Marjorca Mastiff

66-75 lbs
Perro de Presa Mallorquin, Mallorquin Mastiff, Mallorquin Bulldog, Perro Dogo, Presa Canario Mallorquin, Majorcan Bulldog, Silverback Mastiff
For a medium-sized dog, the Majorca Mastiff, often called the Ca De Bou, has a rather intimidating look, largely thanks to its Molosser-type build. But despite its thick, muscular body, large head and seemingly even bigger mouth, this breed is actually not only gentle and friendly, but surprisingly social. They've long been raised as watch dogs and guardians in their home country of Spain, more specifically the Balearic Island of Majorca, but have also long ago started their transition into that of a companion animal as well, thanks to their excellent overall temperament. The breed has quite a history, with speculation of their origins spanning back centuries, their jobs throughout time spanning from herding and guarding to bull-baiting and show dogs. Even today, their personalities still retain traits indicative of their history, yet they've rounded into a much more versatile dog than their earliest years. Although their overall numbers are on the rise thanks to a relatively recent surge of interest and popularity internationally, they are considered one of the more rare of the Molosser-type dogs - although that may not be true for long, given that breeders have now spread throughout Europe, even if in small numbers, and the age of the Internet has now connected once-isolated groups of enthusiasts.
purpose Purpose
Herding, Guarding, Watchdog, Companion
history Date of Origin
ancestry Ancestry
Iberian Mastiff, English Bulldog

Marjorca Mastiff Health

Average Size
Male Marjorca Mastiff size stats
Height: 21-23 inches Weight: 77-84 lbs
Female Marjorca Mastiff size stats
Height: 20-22 inches Weight: 66-75 lbs
Major Concerns
  • Hip Dysplasia
Minor Concerns
  • Bloat
Occasional Diagnoses
  • Entropion
  • Ectropion
  • Brachycephalic Syndrome
Occasional Tests
  • X-Rays
  • Eye Examination
  • Physical Examination

Marjorca Mastiff Breed History

Like many ancient breeds, the history of the Majorca Mastiff is largely up to speculation, but there does seem to be evidence to suggest that this breed descended from the Iberian Mastiffs brought to the Balearic Islands by King James I in the 13th century. It is believed that once arriving, they were bred with other fighting, guarding, and herding breeds but it would be centuries before enough official documentation surfaced to have a written account of their development. From the start of the 20th century, things began to move at a much faster pace. The first written mention of the breed surfaced in 1907, suggesting they may have been more well-known than first thought in the 19th century. By 1923, the Ca De Bou was listed in the Spanish stud book and by the end of the decade, the breed had already been shown in the Barcelona Dog Show. Unfortunately, like many breeds that were on the rise in this era, they were highly affected by both World War I and II, as well as the resulting famine, trimming down their already limited numbers. A breed standard was eventually developed in 1946, but it wasn't recognized by the World Canine Organization until nearly two decades later in 1964. By that time, there were no purebred dogs left and their progress was further limited by the surge in popularity of dogs like Great Danes, German Shepherds, and Rottweilers. Fortunately, the 1980s helped to turn the breed around thanks to a renewed interest and the eventual crossbreeding with theĀ Ca de Bestiar, a large, more lab-like breed also native to the region. Since the crossing of the two was not rare, breeders stuck to those with stronger Ca De Bou lines and features. The breed was further reinvigorated in the 90s with the age of the Internet helping toĀ familiarize and popularize the breed internationally, spreading the formation of breeding groups all over Europe. Today, their numbers are still on the rise thanks to select groups of enthusiasts, but their future health is already starting to become threatened by French puppy mills and other substandard breeders looking to capitalize on their newfound popularity.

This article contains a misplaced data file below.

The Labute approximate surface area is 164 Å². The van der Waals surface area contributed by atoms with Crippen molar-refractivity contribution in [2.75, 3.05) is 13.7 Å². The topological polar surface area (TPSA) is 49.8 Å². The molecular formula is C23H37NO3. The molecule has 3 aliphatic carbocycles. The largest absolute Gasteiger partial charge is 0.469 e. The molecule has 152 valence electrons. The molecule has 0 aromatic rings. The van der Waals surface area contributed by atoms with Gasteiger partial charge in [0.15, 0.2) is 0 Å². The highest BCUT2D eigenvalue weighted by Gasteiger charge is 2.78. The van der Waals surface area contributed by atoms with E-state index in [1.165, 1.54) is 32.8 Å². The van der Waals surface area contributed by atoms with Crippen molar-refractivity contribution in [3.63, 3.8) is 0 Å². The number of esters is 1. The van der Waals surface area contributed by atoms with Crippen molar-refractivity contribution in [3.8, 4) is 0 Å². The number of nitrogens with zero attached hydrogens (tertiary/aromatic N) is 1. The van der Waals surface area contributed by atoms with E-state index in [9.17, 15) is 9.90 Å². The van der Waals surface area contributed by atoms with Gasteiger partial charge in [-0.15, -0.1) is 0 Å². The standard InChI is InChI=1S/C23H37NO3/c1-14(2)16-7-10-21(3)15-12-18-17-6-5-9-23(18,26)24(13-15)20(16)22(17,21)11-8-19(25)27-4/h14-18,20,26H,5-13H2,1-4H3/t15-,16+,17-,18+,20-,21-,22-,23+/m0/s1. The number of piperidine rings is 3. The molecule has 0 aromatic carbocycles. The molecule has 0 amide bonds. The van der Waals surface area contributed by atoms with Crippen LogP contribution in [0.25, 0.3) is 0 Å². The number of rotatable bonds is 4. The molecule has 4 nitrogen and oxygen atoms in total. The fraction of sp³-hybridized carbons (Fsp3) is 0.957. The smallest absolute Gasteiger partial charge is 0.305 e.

Marjorca Mastiff Breed Appearance

The Majorca Mastiff is a medium-sized dog, standing just under two feet at the withers and weighing between 66 and 84 pounds depending on the sex. The sex can usually be identified by the head alone, as males possess a larger total circumference. Their heads are large and broad with an almost boxy appearance, a strong stop and a similarly-broad conical muzzle capped with a large black nose. Their eyes are large, dark, oval, and widely spaced and their ears are small, rose, and high set. Their necks are strong and nearly the same diameter as their heads. They have a deep, broad chest that creates a wide-legged stance in their well-muscled forequarters and terminates with only a slight belly tuck. Their topline is almost v-shaped between their withers and hips and it is considered a fault for them to stand taller at the prior than the latter. Their tails are thick and tapering and have a slight curve. Their coats are short and somewhat rough, coming in black, fawn, and brindle with white permitted on 30 percent of the body.